Another situation, that was really weird, was when during one of our projects we had a pretty serious bug - one of the features wasn’t working, and the customer was very unhappy. The manager announced that from now on we’ll have a “no screwup” bonus scheme. Every month that you don’t screw up, you’d get a bonus to your pay. So that month, I was fortunate to not have been working on that problematic feature, and I got my bonus. Many other team members didn’t. It was publicly announced - this and that person got the bonus, these other people didn’t because they messed up. I think it was just for show, or I guess it was a form of punishment maybe? What was even worse, was that this wasn’t continued - it was the only time it happened. My manager made it sound like this was a new policy or something, but it never happened again and he just forgot about it. I don’t think this is the way to go at all. It felt like management just showing us all they have the power to do things like that, and not having the interest of their people in mind. Very childish thing, from my perspective.

When a manager is acting just for show, berating people publicly, not keeping his words or stuff like that, to me it’s like saying “I have a strong position, and I’ll make my own position even stronger, screw everyone else.” That seems like politicking a bit too much for my taste. I want to feel like I matter, like I’m integral to the team, and I’m not just a peon who does whatever he’s told.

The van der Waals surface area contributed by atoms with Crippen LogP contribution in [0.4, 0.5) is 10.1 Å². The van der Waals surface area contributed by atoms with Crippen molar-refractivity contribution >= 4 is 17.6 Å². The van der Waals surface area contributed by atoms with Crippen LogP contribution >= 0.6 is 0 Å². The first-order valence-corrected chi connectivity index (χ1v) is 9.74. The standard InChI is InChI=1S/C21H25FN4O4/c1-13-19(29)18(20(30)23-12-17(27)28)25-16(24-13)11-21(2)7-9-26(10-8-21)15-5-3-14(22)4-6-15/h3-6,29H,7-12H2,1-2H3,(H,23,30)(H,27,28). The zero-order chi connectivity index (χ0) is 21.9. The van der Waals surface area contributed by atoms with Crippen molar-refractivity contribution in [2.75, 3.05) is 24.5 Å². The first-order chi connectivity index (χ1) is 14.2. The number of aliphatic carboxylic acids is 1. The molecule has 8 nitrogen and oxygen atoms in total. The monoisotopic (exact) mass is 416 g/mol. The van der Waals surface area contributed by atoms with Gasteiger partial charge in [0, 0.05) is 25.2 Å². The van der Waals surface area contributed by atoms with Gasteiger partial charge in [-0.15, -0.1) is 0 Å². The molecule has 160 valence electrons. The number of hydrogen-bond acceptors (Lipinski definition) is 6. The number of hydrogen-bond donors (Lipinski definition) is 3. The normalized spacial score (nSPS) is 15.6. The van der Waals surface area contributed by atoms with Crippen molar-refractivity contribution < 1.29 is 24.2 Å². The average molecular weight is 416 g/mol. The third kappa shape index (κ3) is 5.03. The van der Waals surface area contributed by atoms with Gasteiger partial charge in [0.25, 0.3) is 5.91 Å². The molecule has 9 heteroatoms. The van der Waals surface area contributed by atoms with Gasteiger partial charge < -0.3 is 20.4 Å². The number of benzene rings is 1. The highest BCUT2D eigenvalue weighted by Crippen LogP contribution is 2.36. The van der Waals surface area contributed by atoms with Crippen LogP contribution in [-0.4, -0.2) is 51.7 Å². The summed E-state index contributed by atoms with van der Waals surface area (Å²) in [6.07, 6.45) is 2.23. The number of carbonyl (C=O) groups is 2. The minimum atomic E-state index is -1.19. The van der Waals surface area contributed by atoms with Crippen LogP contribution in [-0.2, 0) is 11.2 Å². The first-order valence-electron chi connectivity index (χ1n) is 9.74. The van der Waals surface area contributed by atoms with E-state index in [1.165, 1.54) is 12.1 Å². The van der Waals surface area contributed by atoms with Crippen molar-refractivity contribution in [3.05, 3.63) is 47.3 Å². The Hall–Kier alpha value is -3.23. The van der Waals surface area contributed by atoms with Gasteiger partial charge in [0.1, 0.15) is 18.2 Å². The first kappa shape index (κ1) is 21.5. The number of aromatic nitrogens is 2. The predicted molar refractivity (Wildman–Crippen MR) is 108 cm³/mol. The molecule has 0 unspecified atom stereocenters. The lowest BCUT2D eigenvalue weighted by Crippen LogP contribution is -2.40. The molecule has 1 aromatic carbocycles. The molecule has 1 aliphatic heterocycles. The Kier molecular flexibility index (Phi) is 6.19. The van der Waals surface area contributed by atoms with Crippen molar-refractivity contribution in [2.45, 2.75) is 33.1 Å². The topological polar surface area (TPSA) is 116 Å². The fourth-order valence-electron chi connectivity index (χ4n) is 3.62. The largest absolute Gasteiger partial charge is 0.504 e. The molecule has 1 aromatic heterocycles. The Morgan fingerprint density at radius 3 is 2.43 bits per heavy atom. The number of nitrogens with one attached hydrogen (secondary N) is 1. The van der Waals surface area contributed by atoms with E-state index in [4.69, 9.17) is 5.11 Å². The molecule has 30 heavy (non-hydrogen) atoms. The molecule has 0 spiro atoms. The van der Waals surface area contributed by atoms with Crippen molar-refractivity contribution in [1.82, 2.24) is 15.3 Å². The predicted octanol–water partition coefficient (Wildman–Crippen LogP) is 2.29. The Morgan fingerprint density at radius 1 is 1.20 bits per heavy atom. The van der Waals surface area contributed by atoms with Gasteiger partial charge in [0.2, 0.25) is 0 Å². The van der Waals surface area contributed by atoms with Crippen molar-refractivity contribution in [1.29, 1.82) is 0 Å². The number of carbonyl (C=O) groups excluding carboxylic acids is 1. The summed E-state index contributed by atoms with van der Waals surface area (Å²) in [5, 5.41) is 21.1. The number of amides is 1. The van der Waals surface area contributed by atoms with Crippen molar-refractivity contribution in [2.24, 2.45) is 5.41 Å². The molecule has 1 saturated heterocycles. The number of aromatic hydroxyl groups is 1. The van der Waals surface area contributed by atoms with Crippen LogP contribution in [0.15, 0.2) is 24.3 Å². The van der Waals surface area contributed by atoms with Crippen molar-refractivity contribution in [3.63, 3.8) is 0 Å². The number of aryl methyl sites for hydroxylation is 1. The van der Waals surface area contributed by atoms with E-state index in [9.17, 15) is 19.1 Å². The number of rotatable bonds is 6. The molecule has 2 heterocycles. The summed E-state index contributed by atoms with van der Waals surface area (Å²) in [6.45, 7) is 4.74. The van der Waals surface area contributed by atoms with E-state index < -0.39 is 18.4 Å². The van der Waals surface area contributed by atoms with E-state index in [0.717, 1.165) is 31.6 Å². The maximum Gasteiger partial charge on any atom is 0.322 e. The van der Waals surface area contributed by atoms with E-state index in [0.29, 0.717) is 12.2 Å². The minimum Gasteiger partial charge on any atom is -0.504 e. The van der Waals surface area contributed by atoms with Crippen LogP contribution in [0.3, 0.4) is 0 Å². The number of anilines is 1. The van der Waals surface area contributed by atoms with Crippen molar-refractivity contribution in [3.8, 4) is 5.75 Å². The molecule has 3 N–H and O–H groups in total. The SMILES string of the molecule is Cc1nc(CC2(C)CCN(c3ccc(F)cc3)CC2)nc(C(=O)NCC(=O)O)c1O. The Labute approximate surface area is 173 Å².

When I just started working at that company, it was for all the nice people and friendly atmosphere. That’s also how the job was advertised for me - small team with not much hierarchy, almost like a bunch of friends doing stuff together. And it was like that for a while, to a degree at least. We had some cool people working with us. But then weird things like above started happening, and while I was lucky enough to rarely be on the receiving end, the overall atmosphere wasn’t that great anymore. People started leaving and I was like “why am I even working here still?” All that eventually pushed me away from that company, made me search for another job and move on.

Two things are really important for me: working with people who are at least agreeable, and the right kind of work atmosphere. That friendly atmosphere is what’s motivating for me, that’s what keeps me in places. I would skip a better paid offer if I have a suspicion that the work environment or people aren’t great there.

I think, to be a good leader or manager, to get to that friendly atmosphere in your team, you need to understand the mood and the people you work with. You need to know how to approach each and every one of them. You should also get your people’s feedback on how things are going or what they think, get their input on deadlines and features - include them in decisions, at least indirectly. Oh, and also learn from other leaders, research stuff on how to approach these kinds of things.

If you’re a bad manager, people may completely ignore you. If you create a bad atmosphere, people will leave for companies that are more friendly, I think.